Title : Design of novel ZnO nanostructures for enhancing the photocatalytic degradation of organic pollutants
In recent years, photocatalysis has emerged as an eco-friendly method for the degradation of various types of organic pollutants in liquid and gas phases. More precisely, photocatalysts like Zinc oxide (ZnO) offer various advantages including low cost, chemical–physical stability, and environmental friendliness. However, this promising new catalytic platform suffers from major drawbacks such as i) fast photogenerated electron–holes recombination; ii) restricted visible-light response ability and iii) low specific surface area of photocatalysts. To address these aspects, three different strategies will be adopted. The first one consists of understanding the degradation mechanisms on molecular and particle scales while the second one entails the design of highly porous and nanostructured ZnO by hydrothermal and sol gel processes. Finally, in the third strategy the novel ZnO nanostructures are coupled with Fenton process to accelerate the degradation kinetics and improve the removal of pollutants in water flow.
Audience Take Away:
• Explain how the audience will be able to use what they learn?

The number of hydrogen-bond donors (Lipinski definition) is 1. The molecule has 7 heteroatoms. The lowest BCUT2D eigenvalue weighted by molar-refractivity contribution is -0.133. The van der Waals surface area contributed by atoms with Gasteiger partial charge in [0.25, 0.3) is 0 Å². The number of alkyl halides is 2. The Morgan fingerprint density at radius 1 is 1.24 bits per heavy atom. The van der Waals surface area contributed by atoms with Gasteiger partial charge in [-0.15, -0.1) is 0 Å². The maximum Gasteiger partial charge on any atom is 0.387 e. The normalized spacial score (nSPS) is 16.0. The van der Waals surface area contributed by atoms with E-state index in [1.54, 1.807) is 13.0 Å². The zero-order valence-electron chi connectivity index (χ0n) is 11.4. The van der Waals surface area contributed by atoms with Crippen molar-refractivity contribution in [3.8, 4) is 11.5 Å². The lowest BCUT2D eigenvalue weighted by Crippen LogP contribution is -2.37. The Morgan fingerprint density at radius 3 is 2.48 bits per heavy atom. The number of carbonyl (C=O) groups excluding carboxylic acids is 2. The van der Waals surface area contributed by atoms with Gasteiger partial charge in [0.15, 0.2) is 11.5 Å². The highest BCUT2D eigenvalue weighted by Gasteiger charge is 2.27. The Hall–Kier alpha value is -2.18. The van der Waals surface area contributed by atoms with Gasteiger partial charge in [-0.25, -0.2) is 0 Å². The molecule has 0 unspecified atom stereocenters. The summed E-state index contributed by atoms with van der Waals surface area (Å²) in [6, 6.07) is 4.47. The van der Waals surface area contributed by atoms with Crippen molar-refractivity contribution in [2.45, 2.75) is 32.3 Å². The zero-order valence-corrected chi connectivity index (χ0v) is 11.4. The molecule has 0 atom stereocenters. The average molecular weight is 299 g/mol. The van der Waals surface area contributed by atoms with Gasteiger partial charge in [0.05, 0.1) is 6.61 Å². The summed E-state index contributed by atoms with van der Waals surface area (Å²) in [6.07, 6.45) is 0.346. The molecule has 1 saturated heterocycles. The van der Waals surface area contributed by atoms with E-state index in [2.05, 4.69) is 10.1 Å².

The audience will be able to use the developed methods in this study to apply advanced oxidation processes such as photocatalysis and Fenton processes in wastewater treatment.
• How will this help the audience in their job?
People working on the removal of recalcitrant organic molecules could use these environmentally friendly techniques to improve the efficiency of their systems without the addition of external energy.
• Is this research that other faculty could use to expand their research or teaching?
This research gives new insights about the latest advances in Zinc oxide nanostructuration for photocatalytic applications.
• Does this provide a practical solution to a problem that could simplify or make a designer’s job more efficient?
This study provides new approaches to treat organic pollutants, making the design of photocatalytic reactors more facile and practical.